The dean of left-wing American public intellectuals surveys the current scene and despairs.Ever wonder what it must be like to read a single edition of the New York Times the way Chomsky (Emeritus, Linguistics and Philosophy/MIT; What Kind of Creatures Are We?, 2015, etc.) reads it? Perhaps the most intriguing chapter here devotes itself to just this exercise, and it usefully reveals his cast of mind. For Chomsky, the Times is a kind of house organ, valuable for many things but more useful as a guide to the conventional wisdom of those who rule: the United States, the G-7, the global trade organizations and financial institutions they control, multinational conglomerates, retail and media empires. As he considers the news of the day and the responsibility of privileged intellectuals, Chomsky positions himself not with his peers in service to the state but rather with those committed to a higher set of values, "the causes of freedom, justice, mercy, and peace." For decades, the author has written from this perspective—hardly a chapter passes without him citing a previous work of his own—and by now, both critics (infuriated) and admirers (charmed) are familiar with his analysis. Conversationally, with numerous historical references and his trademark mix of wit, sarcasm, invective, insight, and wrongheadedness, he identifies two principal threats, nuclear war and global warming, isolates for particular attention three geographic areas of widespread unrest and violence—Eastern Europe, East Asia, and the Islamic world—and drubs our rulers for dismissing public opinion, ignoring the powerless, and placing their own interests and security over the people's welfare. No surprise that the Republican Party and a string of its presidents come in for a pounding, but Chomsky has almost as harsh things to say about presidents Kennedy, Johnson, Clinton, and Obama and their ministers, and liberal commentators like Paul Krugman. Chomsky continues to hope that demands for "independence, self-respect, and personal dignity" may reappear "when awakened by circumstances and militant activism," but he doesn't appear to be holding his breath.

Product Details

ISBN-13:
9781627793810
Publisher:
Holt, Henry & Company, Inc.
Publication date:
05/10/2016
Pages:
320
Sales rank:
28,130
Product dimensions:
6.20(w) x 9.30(h) x 1.30(d)

Read an Excerpt

Who Rules the World?


By Noam Chomsky

Henry Holt and Company

Copyright © 2016 L. Valéria Galvão-Wasserman-Chomsky
All rights reserved.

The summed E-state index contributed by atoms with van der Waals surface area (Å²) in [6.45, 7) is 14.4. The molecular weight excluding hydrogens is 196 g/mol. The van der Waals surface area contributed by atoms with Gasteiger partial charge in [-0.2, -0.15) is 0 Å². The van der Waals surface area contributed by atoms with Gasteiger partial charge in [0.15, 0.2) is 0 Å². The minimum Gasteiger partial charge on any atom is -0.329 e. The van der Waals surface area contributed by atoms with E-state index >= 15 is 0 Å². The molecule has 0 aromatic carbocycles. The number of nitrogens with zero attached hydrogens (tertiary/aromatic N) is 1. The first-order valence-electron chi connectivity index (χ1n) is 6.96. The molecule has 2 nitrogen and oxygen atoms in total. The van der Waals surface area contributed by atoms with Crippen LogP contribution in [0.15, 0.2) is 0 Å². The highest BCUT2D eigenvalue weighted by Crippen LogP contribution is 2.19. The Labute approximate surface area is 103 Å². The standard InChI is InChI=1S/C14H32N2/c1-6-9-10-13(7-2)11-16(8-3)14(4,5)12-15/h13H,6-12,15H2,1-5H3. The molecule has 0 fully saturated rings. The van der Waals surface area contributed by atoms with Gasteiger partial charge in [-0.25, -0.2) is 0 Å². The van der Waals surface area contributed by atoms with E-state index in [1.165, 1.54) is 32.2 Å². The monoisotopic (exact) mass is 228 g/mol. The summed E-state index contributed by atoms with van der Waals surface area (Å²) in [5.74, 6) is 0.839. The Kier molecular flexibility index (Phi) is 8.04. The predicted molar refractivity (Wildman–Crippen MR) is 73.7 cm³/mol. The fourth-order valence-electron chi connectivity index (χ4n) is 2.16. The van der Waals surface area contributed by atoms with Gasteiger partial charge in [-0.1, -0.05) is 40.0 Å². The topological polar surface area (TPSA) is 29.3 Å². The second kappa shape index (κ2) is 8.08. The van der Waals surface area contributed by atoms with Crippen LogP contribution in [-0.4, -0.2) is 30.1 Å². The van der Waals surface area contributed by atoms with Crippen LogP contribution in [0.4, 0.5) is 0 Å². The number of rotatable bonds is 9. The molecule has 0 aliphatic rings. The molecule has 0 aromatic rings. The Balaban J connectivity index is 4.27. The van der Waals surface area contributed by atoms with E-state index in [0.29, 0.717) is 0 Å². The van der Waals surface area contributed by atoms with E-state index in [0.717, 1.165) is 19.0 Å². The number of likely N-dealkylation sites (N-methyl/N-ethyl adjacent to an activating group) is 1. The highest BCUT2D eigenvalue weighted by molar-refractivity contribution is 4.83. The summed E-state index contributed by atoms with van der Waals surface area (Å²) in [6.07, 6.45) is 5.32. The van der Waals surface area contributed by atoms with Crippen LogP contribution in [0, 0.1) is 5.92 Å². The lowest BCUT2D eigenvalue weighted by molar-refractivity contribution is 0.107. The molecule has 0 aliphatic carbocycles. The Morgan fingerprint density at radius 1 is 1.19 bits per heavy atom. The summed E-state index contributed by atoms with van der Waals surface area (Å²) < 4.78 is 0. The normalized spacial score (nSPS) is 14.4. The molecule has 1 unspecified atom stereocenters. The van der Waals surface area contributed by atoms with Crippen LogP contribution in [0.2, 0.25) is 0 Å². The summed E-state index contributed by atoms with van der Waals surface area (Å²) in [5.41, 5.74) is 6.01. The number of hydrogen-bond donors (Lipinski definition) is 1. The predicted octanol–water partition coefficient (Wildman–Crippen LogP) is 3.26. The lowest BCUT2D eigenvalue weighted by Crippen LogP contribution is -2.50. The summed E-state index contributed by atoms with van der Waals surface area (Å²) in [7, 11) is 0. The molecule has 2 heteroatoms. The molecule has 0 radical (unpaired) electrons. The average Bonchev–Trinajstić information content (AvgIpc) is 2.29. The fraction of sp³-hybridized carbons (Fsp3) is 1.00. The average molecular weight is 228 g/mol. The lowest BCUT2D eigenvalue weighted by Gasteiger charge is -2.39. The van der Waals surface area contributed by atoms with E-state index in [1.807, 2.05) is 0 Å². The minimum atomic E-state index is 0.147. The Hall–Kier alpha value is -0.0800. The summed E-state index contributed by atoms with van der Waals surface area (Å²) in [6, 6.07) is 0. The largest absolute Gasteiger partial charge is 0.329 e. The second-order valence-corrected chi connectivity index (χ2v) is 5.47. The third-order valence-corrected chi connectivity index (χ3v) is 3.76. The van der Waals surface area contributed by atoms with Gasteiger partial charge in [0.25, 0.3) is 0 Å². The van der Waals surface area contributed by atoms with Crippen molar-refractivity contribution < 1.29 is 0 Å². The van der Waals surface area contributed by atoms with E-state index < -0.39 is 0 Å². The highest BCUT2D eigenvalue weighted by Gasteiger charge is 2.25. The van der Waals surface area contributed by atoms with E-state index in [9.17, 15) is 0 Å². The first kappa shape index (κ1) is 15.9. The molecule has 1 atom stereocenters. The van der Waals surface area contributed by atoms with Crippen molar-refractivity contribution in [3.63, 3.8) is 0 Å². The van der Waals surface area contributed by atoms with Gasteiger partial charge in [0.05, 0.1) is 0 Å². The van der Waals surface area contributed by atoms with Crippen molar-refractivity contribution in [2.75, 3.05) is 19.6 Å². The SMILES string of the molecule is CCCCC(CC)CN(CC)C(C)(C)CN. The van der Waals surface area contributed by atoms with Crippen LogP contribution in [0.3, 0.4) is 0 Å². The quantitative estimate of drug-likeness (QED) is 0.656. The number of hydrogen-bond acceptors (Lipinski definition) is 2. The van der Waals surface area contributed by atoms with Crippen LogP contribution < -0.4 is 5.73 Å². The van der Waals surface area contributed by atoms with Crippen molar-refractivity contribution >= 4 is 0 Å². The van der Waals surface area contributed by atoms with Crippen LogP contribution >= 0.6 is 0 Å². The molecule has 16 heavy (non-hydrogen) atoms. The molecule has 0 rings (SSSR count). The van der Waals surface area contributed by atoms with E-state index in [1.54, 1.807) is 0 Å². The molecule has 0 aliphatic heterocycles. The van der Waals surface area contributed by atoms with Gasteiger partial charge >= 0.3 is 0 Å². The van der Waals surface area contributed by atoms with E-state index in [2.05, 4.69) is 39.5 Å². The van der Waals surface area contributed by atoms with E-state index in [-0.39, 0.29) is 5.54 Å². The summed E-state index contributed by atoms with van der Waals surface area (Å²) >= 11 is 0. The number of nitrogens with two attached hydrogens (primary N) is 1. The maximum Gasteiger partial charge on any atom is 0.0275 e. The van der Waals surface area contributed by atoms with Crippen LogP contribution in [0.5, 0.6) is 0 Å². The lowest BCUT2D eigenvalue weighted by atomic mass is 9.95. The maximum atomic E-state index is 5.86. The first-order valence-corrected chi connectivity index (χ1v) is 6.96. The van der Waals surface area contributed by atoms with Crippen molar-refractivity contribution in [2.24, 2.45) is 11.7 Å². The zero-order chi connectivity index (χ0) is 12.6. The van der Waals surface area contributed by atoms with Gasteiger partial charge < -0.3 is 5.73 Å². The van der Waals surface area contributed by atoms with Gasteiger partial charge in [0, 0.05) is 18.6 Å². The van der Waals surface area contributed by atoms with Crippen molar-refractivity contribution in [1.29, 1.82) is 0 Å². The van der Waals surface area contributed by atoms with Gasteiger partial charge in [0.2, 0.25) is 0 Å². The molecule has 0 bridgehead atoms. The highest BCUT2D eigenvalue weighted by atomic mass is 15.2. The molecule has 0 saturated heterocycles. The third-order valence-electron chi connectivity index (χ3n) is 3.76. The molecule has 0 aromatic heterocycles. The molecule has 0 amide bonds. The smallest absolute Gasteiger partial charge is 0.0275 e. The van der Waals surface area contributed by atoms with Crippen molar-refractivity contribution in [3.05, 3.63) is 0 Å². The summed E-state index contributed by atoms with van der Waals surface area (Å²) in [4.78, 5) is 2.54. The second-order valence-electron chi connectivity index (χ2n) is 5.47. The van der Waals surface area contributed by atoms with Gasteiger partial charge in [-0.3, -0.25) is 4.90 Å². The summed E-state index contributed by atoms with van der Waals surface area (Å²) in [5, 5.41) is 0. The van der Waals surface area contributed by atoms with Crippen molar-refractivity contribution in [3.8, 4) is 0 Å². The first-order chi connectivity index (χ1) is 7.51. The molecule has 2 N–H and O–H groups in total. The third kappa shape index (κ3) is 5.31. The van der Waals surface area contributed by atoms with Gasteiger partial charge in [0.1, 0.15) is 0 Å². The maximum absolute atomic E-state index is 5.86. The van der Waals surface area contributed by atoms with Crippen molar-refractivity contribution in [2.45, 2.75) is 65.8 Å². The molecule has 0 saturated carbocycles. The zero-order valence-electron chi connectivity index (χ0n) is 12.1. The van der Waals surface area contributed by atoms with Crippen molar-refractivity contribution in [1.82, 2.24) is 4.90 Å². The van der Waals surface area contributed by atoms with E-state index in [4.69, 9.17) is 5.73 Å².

ISBN: 978-1-62779-382-7



CHAPTER 1

The Responsibility of Intellectuals, Redux


Before thinking about the responsibility of intellectuals, it is worth clarifying to whom we are referring.

The concept of "intellectuals" in the modern sense gained prominence with the 1898 "Manifesto of the Intellectuals" produced by the Dreyfusards, who, inspired by Émile Zola's open letter of protest to France's president, condemned both the framing of French artillery officer Alfred Dreyfus for treason and the subsequent military cover-up. The Dreyfusards' stance conveys the image of intellectuals as defenders of justice, confronting power with courage and integrity. But they were hardly seen that way at the time. A minority of the educated classes, the Dreyfusards were bitterly condemned in the mainstream of intellectual life, in particular by prominent figures among the "immortals of the strongly anti-Dreyfusard Académie Française," as sociologist Steven Lukes writes. To the novelist, politician, and anti-Dreyfusard leader Maurice Barrès, Dreyfusards were "anarchists of the lecture-platform." To another of these immortals, Ferdinand Brunetière, the very word "intellectual" signified "one of the most ridiculous eccentricities of our time — I mean the pretension of raising writers, scientists, professors and philologists to the rank of supermen" who dare to "treat our generals as idiots, our social institutions as absurd and our traditions as unhealthy."

Who then were the intellectuals? The minority inspired by Zola (who was sentenced to jail for libel and fled the country), or the immortals of the academy? The question resonates through the ages, in one form or another.


INTELLECTUALS: TWO CATEGORIES

One answer came during World War I, when prominent intellectuals on all sides lined up enthusiastically in support of their own states. In their "Manifesto of the Ninety-Three," leading figures in one of the world's most enlightened states called on the West to "have faith in us! Believe, that we shall carry on this war to the end as a civilized nation, to whom the legacy of a Goethe, a Beethoven, and a Kant, is just as sacred as its own hearths and homes." Their counterparts on the other side of the intellectual trenches matched them in enthusiasm for the noble cause, but went beyond in self-adulation. In the New Republic they proclaimed that the "effective and decisive work on behalf of the war has been accomplished by ... a class which must be comprehensively but loosely described as the 'intellectuals.'" These progressives believed they were ensuring that the United States entered the war "under the influence of a moral verdict reached, after the utmost deliberation by the more thoughtful members of the community." They were, in fact, the victims of concoctions of the British Ministry of Information, which secretly sought "to direct the thought of most of the world," but particularly to direct the thought of American progressive intellectuals who might help to whip a pacifist country into war fever.